Autodesk Forma is positioned as a cloud-based platform that will unify workflows for those that design, build and operate the built environment, but could those users also end up ‘caged’?
Earlier this month (see its 8 May 2023 news release) and ahead of Digital Construction Week in London, Autodesk unveiled the first set of capabilities of Autodesk Forma. In Autodesk’s words, this is “an industry cloud that will unify workflows across the teams that design, build and operate the built environment”.
The Forma backstory
Forma was initially announced at Autodesk University in New Orleans in September 2022, alongside two other industry clouds. Autodesk Forma is “the industry cloud for AEC” (architecture, engineering and construction). Autodesk Flow is the industry cloud for M&E (mechanical and electrical). And Autodesk Fusion is the industry cloud for D&M (design and manufacture). Underpinning the three clouds is Autodesk Platform Services, a set of cross-industry APIs and services formerly known as Forge.
In an AU keynote, Autodesk CEO Andrew Anagnost explained that the company’s cloud ‘platforms’ aim to connect the tools, data, processing and workflows for every phase of Autodesk’s customers’ projects. They would take Autodesk from providing point solutions like Revit, to supporting the full lifecycle, from concept to operation. This will not happen immediately. Building and moving to the new platforms will take three to five years, with a progressive, phased release of new features and capabilities.
In AEC Magazine, Martyn Day discussed Forma in magisterial detail after the AU announcement (see his 5 October 2023 article, Autodesk Forma: one platform to rule them all?). Looking back to 2016, Day said Autodesk’s vision has long been to shift AEC data to the cloud. In late 2019, for example, several of the company’s AEC offerings branded as Autodesk Construction Cloud (see my January 2020 EE post: Autodesk converges its Construction Cloud). And the ACC later expanded (November 2020: Autodesk Construction Cloud is reshaped). Forma is the culmination of this data-centric work, looking to break down data silos, both between professional disciplines and between Autodesk’s own applications.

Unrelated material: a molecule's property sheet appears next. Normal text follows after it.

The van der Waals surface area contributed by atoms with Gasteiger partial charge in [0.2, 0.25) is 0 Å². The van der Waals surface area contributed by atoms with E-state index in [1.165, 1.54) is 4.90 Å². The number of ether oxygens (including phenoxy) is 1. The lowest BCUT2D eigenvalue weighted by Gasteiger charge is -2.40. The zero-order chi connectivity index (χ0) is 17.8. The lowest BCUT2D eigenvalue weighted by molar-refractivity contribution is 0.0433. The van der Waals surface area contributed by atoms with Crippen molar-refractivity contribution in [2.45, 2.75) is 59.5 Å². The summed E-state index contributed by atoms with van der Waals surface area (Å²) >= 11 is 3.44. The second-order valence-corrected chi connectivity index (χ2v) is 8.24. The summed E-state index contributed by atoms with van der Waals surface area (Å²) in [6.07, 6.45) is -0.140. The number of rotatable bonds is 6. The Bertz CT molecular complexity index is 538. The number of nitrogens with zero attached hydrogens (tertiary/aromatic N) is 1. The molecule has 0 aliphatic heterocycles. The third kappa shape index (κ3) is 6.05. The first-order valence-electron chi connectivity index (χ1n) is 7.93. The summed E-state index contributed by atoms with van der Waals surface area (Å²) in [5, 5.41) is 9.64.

According to Autodesk, Forma’s initial capabilities target the early-stage planning and design process. Automations and AI-powered insights, simplify exploration of design concepts, offload repetitive tasks, and help evaluate environmental qualities surrounding a building site, giving architects time to focus on creative solutions. Following this first step, new features and capabilities will be added to Forma on a continual basis. Amy Bunszel, Autodesk’s Executive Vice President of AEC Design Solutions, says:
“Forma gives architecture professionals the agility to work iteratively rather than sequentially between planning and detailed design, supercharging what they can accomplish. From rapidly evaluating a large set of factors–from sun and wind to noise and operational energy– to offloading computational tasks to the cloud and connecting with Revit, Forma unlocks great value for our customers.”
Forma will help users to rapidly evaluate dozens of design options and improve upon the desired qualities of a design. Productivity gains can be realised from quick project setup. Users can unlock advanced capabilities without requiring deep technical expertise. And data can be used to tell a convincing story about the design vision to secure buy-in and bring stakeholders along.
With Forma, Autodesk says it now offers a full end-to-end solution for building design–from early-stage planning through to design in Revit with its ecosystem of connected products including Autodesk Construction Cloud.
Towards ‘BIM 3.0’
Extranet Evolution joined an online press conference about the launch of Forma and heard from Nicolas Mangon, VP of Autodesk’s AEC Industry Strategy, and Carl Christensen, VP of Unified Design (formerly at SpaceMaker – Forma’s initial offering leverages Spacemaker’s AI engine).